7 Reasons Kids Who Weren't Into Sports Are Actually Better Off As Adults

It's moderately mind blowing how many ways you can tackle parenthood. Some parents push extracurriculars and pristine grades with gusto, while others take a more chilled-out approach, leaving room for their kids to choose their own adventures. My parents followed the latter camp, for better or for worse. As a result, I gravitated way harder to the artsier and more sedentary activities. Although I loved Mia Hamm as much as any '90s gal, I favored stuff like starting a zine over joining soccer club as a youth. There are some reasons kids who weren't into sports are actually better off, in my decidedly biased opinion.

It's weird, too, how even though we have much more ownership and financial freedom as adults, you don't run into many of them taking introductory ballet courses. It's more of a situation where we begrudgingly sign up for pure barre classes or join a gym and flail around on the elliptical a few times a week. As adults, exercise seems reserved as a necessary evil with "recreational sports" serving as some creative punishment for the entire office. Although those of us who grew up un-athletic may be pretty useless on the company T-ball league, there are some major benefits for a sports-less childhood:

You learned how to work as an individual

Without a whole crew of folks in sports outfits matching yours, you had to learn early on how to stand on your own. In the same vein, you learned how to work towards and achieve your goals without much help from others.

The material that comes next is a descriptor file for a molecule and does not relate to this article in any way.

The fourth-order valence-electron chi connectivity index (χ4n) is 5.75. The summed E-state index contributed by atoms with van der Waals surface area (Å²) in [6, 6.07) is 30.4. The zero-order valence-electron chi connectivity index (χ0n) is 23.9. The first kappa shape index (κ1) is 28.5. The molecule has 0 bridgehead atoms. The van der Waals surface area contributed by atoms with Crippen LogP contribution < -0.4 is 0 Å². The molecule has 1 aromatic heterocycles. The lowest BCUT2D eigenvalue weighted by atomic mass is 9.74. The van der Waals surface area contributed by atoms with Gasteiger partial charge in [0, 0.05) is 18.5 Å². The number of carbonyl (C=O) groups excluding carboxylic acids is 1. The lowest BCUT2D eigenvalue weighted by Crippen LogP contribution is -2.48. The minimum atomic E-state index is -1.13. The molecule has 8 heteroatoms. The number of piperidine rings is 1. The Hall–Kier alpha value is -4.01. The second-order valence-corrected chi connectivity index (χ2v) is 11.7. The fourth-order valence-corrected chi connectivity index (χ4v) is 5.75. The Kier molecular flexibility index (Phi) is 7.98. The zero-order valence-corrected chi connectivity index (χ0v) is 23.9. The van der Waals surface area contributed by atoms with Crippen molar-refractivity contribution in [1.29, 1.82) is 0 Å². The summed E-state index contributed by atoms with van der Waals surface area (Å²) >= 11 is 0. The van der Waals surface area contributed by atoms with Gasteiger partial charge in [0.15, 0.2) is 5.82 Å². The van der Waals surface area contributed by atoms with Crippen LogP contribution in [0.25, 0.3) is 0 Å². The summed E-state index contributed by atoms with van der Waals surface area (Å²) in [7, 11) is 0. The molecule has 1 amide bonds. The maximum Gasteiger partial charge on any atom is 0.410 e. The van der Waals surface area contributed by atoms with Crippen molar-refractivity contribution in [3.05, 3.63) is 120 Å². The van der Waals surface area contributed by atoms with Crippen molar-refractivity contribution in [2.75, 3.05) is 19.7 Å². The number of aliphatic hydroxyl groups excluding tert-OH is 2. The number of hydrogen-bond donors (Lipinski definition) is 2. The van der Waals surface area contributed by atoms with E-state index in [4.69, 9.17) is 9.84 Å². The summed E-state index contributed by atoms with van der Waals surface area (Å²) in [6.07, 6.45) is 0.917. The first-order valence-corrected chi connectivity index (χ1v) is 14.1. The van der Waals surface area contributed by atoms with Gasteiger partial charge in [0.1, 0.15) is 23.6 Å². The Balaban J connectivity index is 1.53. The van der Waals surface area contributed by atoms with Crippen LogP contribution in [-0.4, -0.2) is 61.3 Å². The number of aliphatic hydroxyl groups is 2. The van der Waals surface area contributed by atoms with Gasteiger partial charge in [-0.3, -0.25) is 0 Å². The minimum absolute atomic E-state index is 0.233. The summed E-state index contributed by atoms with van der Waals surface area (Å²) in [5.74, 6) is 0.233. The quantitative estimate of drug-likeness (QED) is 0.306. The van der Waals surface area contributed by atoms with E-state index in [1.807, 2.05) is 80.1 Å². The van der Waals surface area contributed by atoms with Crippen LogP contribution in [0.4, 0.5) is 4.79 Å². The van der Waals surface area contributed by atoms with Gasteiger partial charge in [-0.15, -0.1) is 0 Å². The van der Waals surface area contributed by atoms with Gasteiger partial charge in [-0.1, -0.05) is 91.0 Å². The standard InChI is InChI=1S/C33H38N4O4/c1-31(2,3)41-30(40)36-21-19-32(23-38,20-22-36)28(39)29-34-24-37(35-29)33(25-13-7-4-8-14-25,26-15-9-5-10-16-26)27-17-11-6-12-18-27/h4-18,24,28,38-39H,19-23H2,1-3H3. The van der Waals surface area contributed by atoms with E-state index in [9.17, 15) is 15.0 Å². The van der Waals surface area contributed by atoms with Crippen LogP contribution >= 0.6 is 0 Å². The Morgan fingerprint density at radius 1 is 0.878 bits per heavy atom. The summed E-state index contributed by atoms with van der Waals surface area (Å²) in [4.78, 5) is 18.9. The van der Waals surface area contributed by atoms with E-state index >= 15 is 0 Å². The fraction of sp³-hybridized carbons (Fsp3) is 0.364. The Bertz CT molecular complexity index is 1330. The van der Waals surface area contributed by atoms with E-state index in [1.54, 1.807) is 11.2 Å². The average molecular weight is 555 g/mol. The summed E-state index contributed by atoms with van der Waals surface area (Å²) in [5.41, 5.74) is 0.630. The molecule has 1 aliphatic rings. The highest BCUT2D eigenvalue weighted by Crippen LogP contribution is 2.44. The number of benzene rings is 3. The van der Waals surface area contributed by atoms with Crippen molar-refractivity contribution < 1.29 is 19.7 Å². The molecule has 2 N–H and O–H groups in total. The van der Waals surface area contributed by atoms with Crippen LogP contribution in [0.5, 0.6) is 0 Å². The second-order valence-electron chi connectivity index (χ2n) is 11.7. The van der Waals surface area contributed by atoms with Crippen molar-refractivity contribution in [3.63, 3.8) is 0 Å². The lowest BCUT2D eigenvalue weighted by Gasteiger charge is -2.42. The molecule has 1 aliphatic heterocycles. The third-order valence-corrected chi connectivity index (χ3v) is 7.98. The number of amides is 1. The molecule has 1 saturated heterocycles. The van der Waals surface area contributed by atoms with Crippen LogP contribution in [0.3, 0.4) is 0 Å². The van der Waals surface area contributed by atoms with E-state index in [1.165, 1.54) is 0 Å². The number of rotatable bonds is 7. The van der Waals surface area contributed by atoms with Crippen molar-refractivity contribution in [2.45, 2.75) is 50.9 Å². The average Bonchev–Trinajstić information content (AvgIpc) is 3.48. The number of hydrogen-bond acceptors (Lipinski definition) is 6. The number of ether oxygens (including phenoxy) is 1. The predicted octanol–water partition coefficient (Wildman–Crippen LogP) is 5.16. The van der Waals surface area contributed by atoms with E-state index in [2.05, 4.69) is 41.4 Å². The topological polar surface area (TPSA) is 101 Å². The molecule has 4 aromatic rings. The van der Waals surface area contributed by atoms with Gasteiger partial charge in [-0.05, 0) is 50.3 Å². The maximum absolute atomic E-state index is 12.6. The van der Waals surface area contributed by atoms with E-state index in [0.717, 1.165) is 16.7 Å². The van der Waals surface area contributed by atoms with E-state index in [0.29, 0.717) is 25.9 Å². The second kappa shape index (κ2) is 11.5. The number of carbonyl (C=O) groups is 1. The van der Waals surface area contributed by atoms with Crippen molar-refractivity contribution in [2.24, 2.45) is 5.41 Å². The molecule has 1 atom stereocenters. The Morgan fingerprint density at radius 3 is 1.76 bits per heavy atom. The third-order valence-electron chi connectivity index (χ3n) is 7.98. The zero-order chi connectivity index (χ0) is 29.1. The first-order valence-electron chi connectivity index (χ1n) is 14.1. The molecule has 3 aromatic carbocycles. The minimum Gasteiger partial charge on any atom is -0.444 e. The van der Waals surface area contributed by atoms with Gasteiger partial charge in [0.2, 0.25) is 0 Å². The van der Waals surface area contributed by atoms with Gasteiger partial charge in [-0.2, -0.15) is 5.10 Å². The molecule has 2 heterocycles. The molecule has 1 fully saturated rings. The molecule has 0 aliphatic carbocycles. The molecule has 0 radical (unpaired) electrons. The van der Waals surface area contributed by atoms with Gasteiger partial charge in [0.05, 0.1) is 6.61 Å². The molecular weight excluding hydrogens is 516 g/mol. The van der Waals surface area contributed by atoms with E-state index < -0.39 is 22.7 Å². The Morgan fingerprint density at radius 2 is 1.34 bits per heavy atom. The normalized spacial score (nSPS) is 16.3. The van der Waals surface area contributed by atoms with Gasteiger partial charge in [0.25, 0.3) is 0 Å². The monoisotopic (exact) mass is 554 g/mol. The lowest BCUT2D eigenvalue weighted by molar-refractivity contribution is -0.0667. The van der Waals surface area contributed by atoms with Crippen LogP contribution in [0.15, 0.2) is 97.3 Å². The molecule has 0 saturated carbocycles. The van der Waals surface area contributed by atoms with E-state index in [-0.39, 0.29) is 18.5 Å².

You learned teamwork on a more mental plane

Although there was little to learn participating in classroom-organized group projects, we honed teamwork skills through more intellectual and applicable experiences. Like office-organized group projects, and organizing friend group trips like a boss.

You have a more complicated, sophisticated sense of self

Nobody ever told you where to stand on a field, literally or figuratively. It was up to you to establish an identity on your own.

You had space to explore other fields

Without the pressure of upcoming "tourneys," or whatever you call them, you could check out other extracurriculars, be it in the creative field or something more scientific. You didn't have regular practice to clutter your youth agenda after school, making room to check out how computer coding works or — IDK — experiment with cigarettes? This freedom made you a more interesting person.

You're less competitive

Perhaps you found a little inspiration going head-to-head with another student to lead the class with the best grade, but probably not so much. It's good to be good at what you do and work hard to get there, but you don't lose sight of staying healthy and balanced in doing so. You're probably less vengeful, too.

You're good at entertaining yourself

What else is there to do in your mandatory gym class kickball game than sit in the outfield splitting blades of grass and pretending it's part of a secret quest to maintain intergalactic peace? Adults can do this passing time in lines, doing laundry, listening to sports meetings play loudly over bar televisions. Literally a superpower you develop when not sweating more than necessary during your youth.

You can harmoniously exist with the outcasts

Guess who else is out there striving to keep the universal serenity safe?

You easily befriend people from other generations

This was a survival tactic for eluding mandatory pep rallies: Forcing friendship on art teachers and other adult allies. Their classrooms were your safe place so you finessed basic conversational survival skills a while ago. This continues to pay off, as it seems other generations have this odd habit of coexisting with us for a long time, forcing insight. Insight that's good at any age.

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